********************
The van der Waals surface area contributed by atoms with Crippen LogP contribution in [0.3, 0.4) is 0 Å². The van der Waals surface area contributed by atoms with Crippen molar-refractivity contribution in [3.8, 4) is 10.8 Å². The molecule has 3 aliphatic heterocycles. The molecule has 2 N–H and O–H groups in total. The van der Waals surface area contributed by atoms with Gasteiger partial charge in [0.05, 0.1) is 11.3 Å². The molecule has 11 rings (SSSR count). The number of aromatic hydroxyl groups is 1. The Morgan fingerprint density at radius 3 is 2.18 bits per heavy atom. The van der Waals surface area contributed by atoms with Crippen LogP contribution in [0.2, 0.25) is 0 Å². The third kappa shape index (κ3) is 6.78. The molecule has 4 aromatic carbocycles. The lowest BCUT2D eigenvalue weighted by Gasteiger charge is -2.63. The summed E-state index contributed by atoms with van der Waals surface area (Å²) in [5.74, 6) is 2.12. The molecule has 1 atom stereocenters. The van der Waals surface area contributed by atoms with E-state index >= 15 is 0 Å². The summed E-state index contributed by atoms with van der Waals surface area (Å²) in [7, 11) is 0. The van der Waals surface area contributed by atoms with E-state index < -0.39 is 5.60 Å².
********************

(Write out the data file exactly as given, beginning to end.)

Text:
The van der Waals surface area contributed by atoms with Crippen LogP contribution in [0.3, 0.4) is 0 Å². The van der Waals surface area contributed by atoms with Crippen molar-refractivity contribution in [3.8, 4) is 10.8 Å². The molecule has 3 aliphatic heterocycles. The molecule has 2 N–H and O–H groups in total. The van der Waals surface area contributed by atoms with Gasteiger partial charge in [0.05, 0.1) is 11.3 Å². The molecule has 11 rings (SSSR count). The number of aromatic hydroxyl groups is 1. The Morgan fingerprint density at radius 3 is 2.18 bits per heavy atom. The van der Waals surface area contributed by atoms with Crippen LogP contribution in [0.2, 0.25) is 0 Å². The third kappa shape index (κ3) is 6.78. The molecule has 4 aromatic carbocycles. The lowest BCUT2D eigenvalue weighted by Gasteiger charge is -2.63. The summed E-state index contributed by atoms with van der Waals surface area (Å²) in [5.74, 6) is 2.12. The molecule has 1 atom stereocenters. The van der Waals surface area contributed by atoms with E-state index >= 15 is 0 Å². The summed E-state index contributed by atoms with van der Waals surface area (Å²) in [7, 11) is 0. The van der Waals surface area contributed by atoms with E-state index < -0.39 is 5.60 Å².